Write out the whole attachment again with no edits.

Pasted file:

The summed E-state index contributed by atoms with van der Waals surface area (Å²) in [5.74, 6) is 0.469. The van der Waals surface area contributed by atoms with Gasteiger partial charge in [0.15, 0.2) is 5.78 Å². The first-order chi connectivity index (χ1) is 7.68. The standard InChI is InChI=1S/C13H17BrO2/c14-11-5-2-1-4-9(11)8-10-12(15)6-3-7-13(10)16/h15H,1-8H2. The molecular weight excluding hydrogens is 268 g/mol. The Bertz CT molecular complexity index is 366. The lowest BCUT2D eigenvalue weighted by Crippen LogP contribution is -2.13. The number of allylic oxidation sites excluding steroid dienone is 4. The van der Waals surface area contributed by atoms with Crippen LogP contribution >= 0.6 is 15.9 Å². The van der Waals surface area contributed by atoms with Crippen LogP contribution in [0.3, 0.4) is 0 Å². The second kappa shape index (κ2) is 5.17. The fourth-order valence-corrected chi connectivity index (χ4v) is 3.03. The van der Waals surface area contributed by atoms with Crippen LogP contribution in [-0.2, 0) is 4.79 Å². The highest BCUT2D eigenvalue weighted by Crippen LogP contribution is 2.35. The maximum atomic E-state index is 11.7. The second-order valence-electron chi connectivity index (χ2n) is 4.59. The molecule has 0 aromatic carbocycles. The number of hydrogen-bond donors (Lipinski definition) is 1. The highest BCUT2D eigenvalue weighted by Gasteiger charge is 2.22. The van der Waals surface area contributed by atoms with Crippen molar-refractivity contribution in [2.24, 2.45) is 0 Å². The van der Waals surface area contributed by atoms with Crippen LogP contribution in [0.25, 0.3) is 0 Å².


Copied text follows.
The summed E-state index contributed by atoms with van der Waals surface area (Å²) in [5.74, 6) is 0.469. The van der Waals surface area contributed by atoms with Gasteiger partial charge in [0.15, 0.2) is 5.78 Å². The first-order chi connectivity index (χ1) is 7.68. The standard InChI is InChI=1S/C13H17BrO2/c14-11-5-2-1-4-9(11)8-10-12(15)6-3-7-13(10)16/h15H,1-8H2. The molecular weight excluding hydrogens is 268 g/mol. The Bertz CT molecular complexity index is 366. The lowest BCUT2D eigenvalue weighted by Crippen LogP contribution is -2.13. The number of allylic oxidation sites excluding steroid dienone is 4. The van der Waals surface area contributed by atoms with Crippen LogP contribution >= 0.6 is 15.9 Å². The van der Waals surface area contributed by atoms with Crippen LogP contribution in [0.3, 0.4) is 0 Å². The second kappa shape index (κ2) is 5.17. The fourth-order valence-corrected chi connectivity index (χ4v) is 3.03. The van der Waals surface area contributed by atoms with Crippen LogP contribution in [-0.2, 0) is 4.79 Å². The highest BCUT2D eigenvalue weighted by Crippen LogP contribution is 2.35. The maximum atomic E-state index is 11.7. The second-order valence-electron chi connectivity index (χ2n) is 4.59. The molecule has 0 aromatic carbocycles. The number of hydrogen-bond donors (Lipinski definition) is 1. The highest BCUT2D eigenvalue weighted by Gasteiger charge is 2.22. The van der Waals surface area contributed by atoms with Crippen molar-refractivity contribution in [2.24, 2.45) is 0 Å². The van der Waals surface area contributed by atoms with Crippen LogP contribution in [0.25, 0.3) is 0 Å².